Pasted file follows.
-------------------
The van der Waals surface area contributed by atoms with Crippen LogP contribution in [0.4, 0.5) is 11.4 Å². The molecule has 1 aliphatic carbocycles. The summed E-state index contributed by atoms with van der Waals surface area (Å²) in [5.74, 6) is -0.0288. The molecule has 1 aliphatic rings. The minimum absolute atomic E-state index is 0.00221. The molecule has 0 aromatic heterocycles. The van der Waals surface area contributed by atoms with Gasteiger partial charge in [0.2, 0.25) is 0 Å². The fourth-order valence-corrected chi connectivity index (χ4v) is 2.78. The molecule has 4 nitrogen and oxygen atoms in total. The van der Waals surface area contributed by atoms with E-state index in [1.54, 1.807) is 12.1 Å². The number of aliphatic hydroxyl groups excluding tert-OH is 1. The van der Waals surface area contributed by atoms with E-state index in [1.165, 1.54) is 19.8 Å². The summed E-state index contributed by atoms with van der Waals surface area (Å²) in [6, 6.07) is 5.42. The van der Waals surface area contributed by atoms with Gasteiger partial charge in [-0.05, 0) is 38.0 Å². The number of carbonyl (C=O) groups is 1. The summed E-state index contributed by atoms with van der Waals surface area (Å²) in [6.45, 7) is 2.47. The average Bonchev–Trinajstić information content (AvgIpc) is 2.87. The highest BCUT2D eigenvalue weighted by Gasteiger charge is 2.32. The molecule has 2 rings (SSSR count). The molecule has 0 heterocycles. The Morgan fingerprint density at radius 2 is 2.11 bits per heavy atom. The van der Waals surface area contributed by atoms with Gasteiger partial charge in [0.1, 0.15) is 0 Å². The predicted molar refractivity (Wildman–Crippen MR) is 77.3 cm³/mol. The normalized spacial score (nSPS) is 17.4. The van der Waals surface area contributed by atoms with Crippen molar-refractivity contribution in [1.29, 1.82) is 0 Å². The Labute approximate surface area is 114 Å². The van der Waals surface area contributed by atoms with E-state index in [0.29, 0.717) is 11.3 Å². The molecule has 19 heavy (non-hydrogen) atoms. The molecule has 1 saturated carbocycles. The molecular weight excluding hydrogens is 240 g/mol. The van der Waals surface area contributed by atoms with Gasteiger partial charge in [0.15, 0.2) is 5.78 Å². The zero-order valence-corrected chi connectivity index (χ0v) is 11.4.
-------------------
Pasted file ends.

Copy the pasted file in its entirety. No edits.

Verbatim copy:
The van der Waals surface area contributed by atoms with Crippen LogP contribution in [0.4, 0.5) is 11.4 Å². The molecule has 1 aliphatic carbocycles. The summed E-state index contributed by atoms with van der Waals surface area (Å²) in [5.74, 6) is -0.0288. The molecule has 1 aliphatic rings. The minimum absolute atomic E-state index is 0.00221. The molecule has 0 aromatic heterocycles. The van der Waals surface area contributed by atoms with Gasteiger partial charge in [0.2, 0.25) is 0 Å². The fourth-order valence-corrected chi connectivity index (χ4v) is 2.78. The molecule has 4 nitrogen and oxygen atoms in total. The van der Waals surface area contributed by atoms with E-state index in [1.54, 1.807) is 12.1 Å². The number of aliphatic hydroxyl groups excluding tert-OH is 1. The van der Waals surface area contributed by atoms with E-state index in [1.165, 1.54) is 19.8 Å². The summed E-state index contributed by atoms with van der Waals surface area (Å²) in [6, 6.07) is 5.42. The van der Waals surface area contributed by atoms with Gasteiger partial charge in [-0.05, 0) is 38.0 Å². The number of carbonyl (C=O) groups is 1. The summed E-state index contributed by atoms with van der Waals surface area (Å²) in [6.45, 7) is 2.47. The average Bonchev–Trinajstić information content (AvgIpc) is 2.87. The highest BCUT2D eigenvalue weighted by Gasteiger charge is 2.32. The molecule has 2 rings (SSSR count). The molecule has 0 heterocycles. The Morgan fingerprint density at radius 2 is 2.11 bits per heavy atom. The van der Waals surface area contributed by atoms with Gasteiger partial charge in [0.1, 0.15) is 0 Å². The predicted molar refractivity (Wildman–Crippen MR) is 77.3 cm³/mol. The normalized spacial score (nSPS) is 17.4. The van der Waals surface area contributed by atoms with Crippen molar-refractivity contribution in [1.29, 1.82) is 0 Å². The Labute approximate surface area is 114 Å². The van der Waals surface area contributed by atoms with E-state index in [0.29, 0.717) is 11.3 Å². The molecule has 19 heavy (non-hydrogen) atoms. The molecule has 1 saturated carbocycles. The molecular weight excluding hydrogens is 240 g/mol. The van der Waals surface area contributed by atoms with Gasteiger partial charge in [0.15, 0.2) is 5.78 Å². The zero-order valence-corrected chi connectivity index (χ0v) is 11.4.